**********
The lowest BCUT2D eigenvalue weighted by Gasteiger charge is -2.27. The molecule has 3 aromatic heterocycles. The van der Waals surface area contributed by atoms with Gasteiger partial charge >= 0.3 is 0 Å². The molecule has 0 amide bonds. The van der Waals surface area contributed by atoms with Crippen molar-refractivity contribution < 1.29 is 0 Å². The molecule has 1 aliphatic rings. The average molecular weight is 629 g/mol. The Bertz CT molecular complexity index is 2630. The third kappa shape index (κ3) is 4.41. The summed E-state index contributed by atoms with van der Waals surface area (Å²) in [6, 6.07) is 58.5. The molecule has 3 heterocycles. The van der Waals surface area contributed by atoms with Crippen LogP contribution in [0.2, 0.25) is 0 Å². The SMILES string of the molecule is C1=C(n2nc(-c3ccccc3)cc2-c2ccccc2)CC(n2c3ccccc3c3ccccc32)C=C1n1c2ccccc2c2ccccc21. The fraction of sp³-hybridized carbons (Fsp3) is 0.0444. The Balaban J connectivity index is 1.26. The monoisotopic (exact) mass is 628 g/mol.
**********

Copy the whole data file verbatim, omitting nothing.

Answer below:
The lowest BCUT2D eigenvalue weighted by Gasteiger charge is -2.27. The molecule has 3 aromatic heterocycles. The van der Waals surface area contributed by atoms with Gasteiger partial charge >= 0.3 is 0 Å². The molecule has 0 amide bonds. The van der Waals surface area contributed by atoms with Crippen molar-refractivity contribution < 1.29 is 0 Å². The molecule has 1 aliphatic rings. The average molecular weight is 629 g/mol. The Bertz CT molecular complexity index is 2630. The third kappa shape index (κ3) is 4.41. The summed E-state index contributed by atoms with van der Waals surface area (Å²) in [6, 6.07) is 58.5. The molecule has 3 heterocycles. The van der Waals surface area contributed by atoms with Crippen LogP contribution in [0.2, 0.25) is 0 Å². The SMILES string of the molecule is C1=C(n2nc(-c3ccccc3)cc2-c2ccccc2)CC(n2c3ccccc3c3ccccc32)C=C1n1c2ccccc2c2ccccc21. The fraction of sp³-hybridized carbons (Fsp3) is 0.0444. The Balaban J connectivity index is 1.26. The monoisotopic (exact) mass is 628 g/mol.